Evidence on the ground suggests companies are having a difficult time pushing volumes and raising prices
With just two good performances in TCS and UltraTech, the earnings season has got off to a sedate start. To be sure, it’s early days yet but apart from a recovery in the telecom space, the Street isn’t expecting much. The evidence on the ground — especially sales volumes in the automobile sector — suggests that companies are having a difficult time pushing volumes and raising prices. That’s seen in the contraction in operating profit margin (OPM) for a sample of 80 companies (excluding banks and financials). The OPM contracted 75.4 basis points year-on-year.
Management commentary suggested that demand was likely to pick up after the elections, especially for materials such as cement, as more housing and construction projects would take off. While the Street had estimated weak results for companies such as Maruti Suzuki and Hero MotoCorp, the numbers were nonetheless disappointing. Indeed, despite the presence of several technology heavyweights in the universe, the profits fell 30% y-o-y on the back of an increase in the top line of 16.14% y-o-y. While Maruti’s revenues grew at just 1.7 % y-o-y, at Hero they fell close to 8% y-o-y.
The Street was impressed with Tata Consultancy Services’ (TCS) performance, given the software major reported a strong growth in constant currency revenues, up nearly 13% y-o-y and because the increase came from virtually all verticals. However, there was some disappointment with Infosys’ results since the top line growth came primarily from just one single vertical.
Moreover, the Bengaluru-based firm’s Ebit margins fell 320 basis points y-o-y and the guidance for 2019-20 was also somewhat subdued. ACC’s results were a miss and came in below estimates with revenues growing at 8% y-o-y and operating profits rising 9% y-o-y; the adjusted net profit fell 3% y-o-y. ACC’s volumes increased 5% y-o-y in the quarters lower than the industry level growth of around 8-10%, analysts pointed out. However, UltraTech reported strong volume growth — which drove up stand-alone revenues by 18% y-o-y — and this, together with lower-than expected fuel, power and other costs helped boost the bottom line.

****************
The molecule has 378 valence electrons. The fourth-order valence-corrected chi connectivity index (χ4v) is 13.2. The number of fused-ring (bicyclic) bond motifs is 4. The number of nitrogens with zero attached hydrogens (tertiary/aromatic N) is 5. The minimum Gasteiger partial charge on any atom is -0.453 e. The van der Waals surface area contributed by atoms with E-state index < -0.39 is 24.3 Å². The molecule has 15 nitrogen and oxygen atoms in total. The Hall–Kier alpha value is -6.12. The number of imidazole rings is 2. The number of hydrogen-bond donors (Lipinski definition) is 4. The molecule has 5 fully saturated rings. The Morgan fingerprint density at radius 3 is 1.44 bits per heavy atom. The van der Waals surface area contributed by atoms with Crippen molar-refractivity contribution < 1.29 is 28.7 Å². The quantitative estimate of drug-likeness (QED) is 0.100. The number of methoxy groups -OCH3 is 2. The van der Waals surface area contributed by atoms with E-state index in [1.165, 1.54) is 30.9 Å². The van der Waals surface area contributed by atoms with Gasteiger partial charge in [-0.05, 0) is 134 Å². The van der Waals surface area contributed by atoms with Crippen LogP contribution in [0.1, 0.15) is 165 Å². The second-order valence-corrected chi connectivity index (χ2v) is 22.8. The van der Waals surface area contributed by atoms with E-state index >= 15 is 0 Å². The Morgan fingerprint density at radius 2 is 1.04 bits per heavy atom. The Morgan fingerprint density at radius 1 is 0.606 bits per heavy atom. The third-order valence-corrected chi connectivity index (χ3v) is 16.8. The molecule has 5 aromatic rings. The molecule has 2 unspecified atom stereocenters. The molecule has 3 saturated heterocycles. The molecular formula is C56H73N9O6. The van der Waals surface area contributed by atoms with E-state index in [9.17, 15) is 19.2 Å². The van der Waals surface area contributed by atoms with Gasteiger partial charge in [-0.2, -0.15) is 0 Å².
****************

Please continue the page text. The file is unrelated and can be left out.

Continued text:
While RIL’s retail business did reasonably well, the slowing momentum in the telecom business was a bit of a disappointment. Looked at sequentially — or in comparison with Q3FY19 — the stand-alone Ebitda and the adjusted net profits were lower, and reflected the weak performance of the downstream business.
Tata Global Beverages reported a bland set of stand-alone numbers with weak realisations. The elevated commodity prices resulted in a steep 280 bps fall in gross margins while Ebitda margins also fell 230 bps y-o-y.